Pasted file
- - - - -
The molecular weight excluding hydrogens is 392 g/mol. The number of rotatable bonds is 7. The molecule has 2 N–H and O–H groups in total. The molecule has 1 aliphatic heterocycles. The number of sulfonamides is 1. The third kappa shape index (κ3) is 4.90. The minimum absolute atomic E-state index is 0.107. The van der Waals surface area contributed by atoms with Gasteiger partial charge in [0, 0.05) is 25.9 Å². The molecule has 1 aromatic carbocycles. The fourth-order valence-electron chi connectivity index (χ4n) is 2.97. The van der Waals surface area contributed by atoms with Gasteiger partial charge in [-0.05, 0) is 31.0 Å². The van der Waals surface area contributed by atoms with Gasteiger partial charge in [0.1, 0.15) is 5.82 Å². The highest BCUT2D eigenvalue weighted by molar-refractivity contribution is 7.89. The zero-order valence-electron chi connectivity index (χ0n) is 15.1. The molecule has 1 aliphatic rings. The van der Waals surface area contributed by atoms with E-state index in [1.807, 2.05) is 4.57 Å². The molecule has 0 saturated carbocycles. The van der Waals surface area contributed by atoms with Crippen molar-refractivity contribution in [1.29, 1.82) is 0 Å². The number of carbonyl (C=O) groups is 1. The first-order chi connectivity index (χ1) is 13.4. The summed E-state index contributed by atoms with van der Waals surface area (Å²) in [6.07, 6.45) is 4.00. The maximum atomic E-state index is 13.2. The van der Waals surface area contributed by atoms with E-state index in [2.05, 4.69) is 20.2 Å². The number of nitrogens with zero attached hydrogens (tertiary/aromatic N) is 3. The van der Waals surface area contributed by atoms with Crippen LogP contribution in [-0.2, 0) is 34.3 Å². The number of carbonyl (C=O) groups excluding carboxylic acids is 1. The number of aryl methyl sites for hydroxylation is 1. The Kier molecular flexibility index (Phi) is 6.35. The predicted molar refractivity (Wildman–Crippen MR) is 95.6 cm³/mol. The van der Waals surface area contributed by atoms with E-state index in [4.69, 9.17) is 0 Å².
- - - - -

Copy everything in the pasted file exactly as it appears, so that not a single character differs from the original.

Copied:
The molecular weight excluding hydrogens is 392 g/mol. The number of rotatable bonds is 7. The molecule has 2 N–H and O–H groups in total. The molecule has 1 aliphatic heterocycles. The number of sulfonamides is 1. The third kappa shape index (κ3) is 4.90. The minimum absolute atomic E-state index is 0.107. The van der Waals surface area contributed by atoms with Gasteiger partial charge in [0, 0.05) is 25.9 Å². The molecule has 1 aromatic carbocycles. The fourth-order valence-electron chi connectivity index (χ4n) is 2.97. The van der Waals surface area contributed by atoms with Gasteiger partial charge in [-0.05, 0) is 31.0 Å². The van der Waals surface area contributed by atoms with Gasteiger partial charge in [0.1, 0.15) is 5.82 Å². The highest BCUT2D eigenvalue weighted by molar-refractivity contribution is 7.89. The zero-order valence-electron chi connectivity index (χ0n) is 15.1. The molecule has 1 aliphatic rings. The van der Waals surface area contributed by atoms with E-state index in [1.807, 2.05) is 4.57 Å². The molecule has 0 saturated carbocycles. The van der Waals surface area contributed by atoms with Crippen molar-refractivity contribution in [1.29, 1.82) is 0 Å². The number of carbonyl (C=O) groups is 1. The first-order chi connectivity index (χ1) is 13.4. The summed E-state index contributed by atoms with van der Waals surface area (Å²) in [6.07, 6.45) is 4.00. The maximum atomic E-state index is 13.2. The van der Waals surface area contributed by atoms with E-state index in [2.05, 4.69) is 20.2 Å². The number of nitrogens with zero attached hydrogens (tertiary/aromatic N) is 3. The van der Waals surface area contributed by atoms with Crippen LogP contribution in [-0.2, 0) is 34.3 Å². The number of carbonyl (C=O) groups excluding carboxylic acids is 1. The number of aryl methyl sites for hydroxylation is 1. The Kier molecular flexibility index (Phi) is 6.35. The predicted molar refractivity (Wildman–Crippen MR) is 95.6 cm³/mol. The van der Waals surface area contributed by atoms with E-state index in [4.69, 9.17) is 0 Å².